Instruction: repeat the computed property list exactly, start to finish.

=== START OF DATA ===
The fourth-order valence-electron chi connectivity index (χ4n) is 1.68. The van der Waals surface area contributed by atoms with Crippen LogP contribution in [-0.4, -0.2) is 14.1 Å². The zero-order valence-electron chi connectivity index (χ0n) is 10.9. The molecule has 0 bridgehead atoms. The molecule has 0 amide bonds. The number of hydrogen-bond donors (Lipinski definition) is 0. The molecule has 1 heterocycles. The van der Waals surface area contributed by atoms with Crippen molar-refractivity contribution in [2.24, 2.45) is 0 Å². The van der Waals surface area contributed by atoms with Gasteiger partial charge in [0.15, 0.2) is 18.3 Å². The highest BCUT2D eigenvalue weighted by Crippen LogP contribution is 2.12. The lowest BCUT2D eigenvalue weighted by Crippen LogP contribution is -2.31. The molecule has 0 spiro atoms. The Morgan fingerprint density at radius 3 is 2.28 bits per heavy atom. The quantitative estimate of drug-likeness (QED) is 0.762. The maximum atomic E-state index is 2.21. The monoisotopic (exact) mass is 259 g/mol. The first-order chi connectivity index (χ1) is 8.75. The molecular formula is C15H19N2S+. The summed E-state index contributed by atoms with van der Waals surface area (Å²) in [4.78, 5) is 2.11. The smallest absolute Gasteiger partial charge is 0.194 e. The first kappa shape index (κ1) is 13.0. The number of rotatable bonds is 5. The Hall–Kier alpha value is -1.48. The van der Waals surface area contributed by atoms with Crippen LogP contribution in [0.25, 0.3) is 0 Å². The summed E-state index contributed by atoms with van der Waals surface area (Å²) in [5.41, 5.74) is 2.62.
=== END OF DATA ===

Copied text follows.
The fourth-order valence-electron chi connectivity index (χ4n) is 1.68. The van der Waals surface area contributed by atoms with Crippen LogP contribution in [-0.4, -0.2) is 14.1 Å². The zero-order valence-electron chi connectivity index (χ0n) is 10.9. The molecule has 0 bridgehead atoms. The molecule has 0 amide bonds. The number of hydrogen-bond donors (Lipinski definition) is 0. The molecule has 1 heterocycles. The van der Waals surface area contributed by atoms with Crippen molar-refractivity contribution in [2.24, 2.45) is 0 Å². The van der Waals surface area contributed by atoms with Gasteiger partial charge in [0.15, 0.2) is 18.3 Å². The highest BCUT2D eigenvalue weighted by Crippen LogP contribution is 2.12. The lowest BCUT2D eigenvalue weighted by Crippen LogP contribution is -2.31. The molecule has 0 spiro atoms. The Morgan fingerprint density at radius 3 is 2.28 bits per heavy atom. The quantitative estimate of drug-likeness (QED) is 0.762. The maximum atomic E-state index is 2.21. The monoisotopic (exact) mass is 259 g/mol. The first-order chi connectivity index (χ1) is 8.75. The molecular formula is C15H19N2S+. The summed E-state index contributed by atoms with van der Waals surface area (Å²) in [4.78, 5) is 2.11. The smallest absolute Gasteiger partial charge is 0.194 e. The first kappa shape index (κ1) is 13.0. The number of rotatable bonds is 5. The Hall–Kier alpha value is -1.48. The van der Waals surface area contributed by atoms with Crippen LogP contribution in [0.25, 0.3) is 0 Å². The summed E-state index contributed by atoms with van der Waals surface area (Å²) in [5.41, 5.74) is 2.62.